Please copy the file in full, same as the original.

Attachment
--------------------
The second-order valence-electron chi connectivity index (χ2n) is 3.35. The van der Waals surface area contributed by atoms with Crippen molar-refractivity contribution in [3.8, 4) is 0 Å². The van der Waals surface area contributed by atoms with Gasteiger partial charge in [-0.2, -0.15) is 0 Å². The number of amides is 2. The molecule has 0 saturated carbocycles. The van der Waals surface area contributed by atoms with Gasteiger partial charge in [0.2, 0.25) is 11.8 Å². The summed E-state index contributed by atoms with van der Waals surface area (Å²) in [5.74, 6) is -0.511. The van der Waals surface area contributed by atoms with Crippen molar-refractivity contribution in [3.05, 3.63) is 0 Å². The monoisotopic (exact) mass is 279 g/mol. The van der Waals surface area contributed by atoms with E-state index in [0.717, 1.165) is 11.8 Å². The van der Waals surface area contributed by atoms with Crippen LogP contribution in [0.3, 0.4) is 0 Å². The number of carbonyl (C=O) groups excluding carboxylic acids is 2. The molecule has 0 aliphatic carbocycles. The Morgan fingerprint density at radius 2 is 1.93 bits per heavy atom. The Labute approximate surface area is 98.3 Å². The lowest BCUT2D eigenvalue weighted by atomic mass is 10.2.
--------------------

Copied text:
The second-order valence-electron chi connectivity index (χ2n) is 3.35. The van der Waals surface area contributed by atoms with Crippen molar-refractivity contribution in [3.8, 4) is 0 Å². The van der Waals surface area contributed by atoms with Gasteiger partial charge in [-0.2, -0.15) is 0 Å². The number of amides is 2. The molecule has 0 saturated carbocycles. The van der Waals surface area contributed by atoms with Gasteiger partial charge in [0.2, 0.25) is 11.8 Å². The summed E-state index contributed by atoms with van der Waals surface area (Å²) in [5.74, 6) is -0.511. The van der Waals surface area contributed by atoms with Crippen molar-refractivity contribution in [3.05, 3.63) is 0 Å². The monoisotopic (exact) mass is 279 g/mol. The van der Waals surface area contributed by atoms with E-state index in [0.717, 1.165) is 11.8 Å². The van der Waals surface area contributed by atoms with Crippen LogP contribution in [0.3, 0.4) is 0 Å². The number of carbonyl (C=O) groups excluding carboxylic acids is 2. The molecule has 0 aliphatic carbocycles. The Morgan fingerprint density at radius 2 is 1.93 bits per heavy atom. The Labute approximate surface area is 98.3 Å². The lowest BCUT2D eigenvalue weighted by atomic mass is 10.2.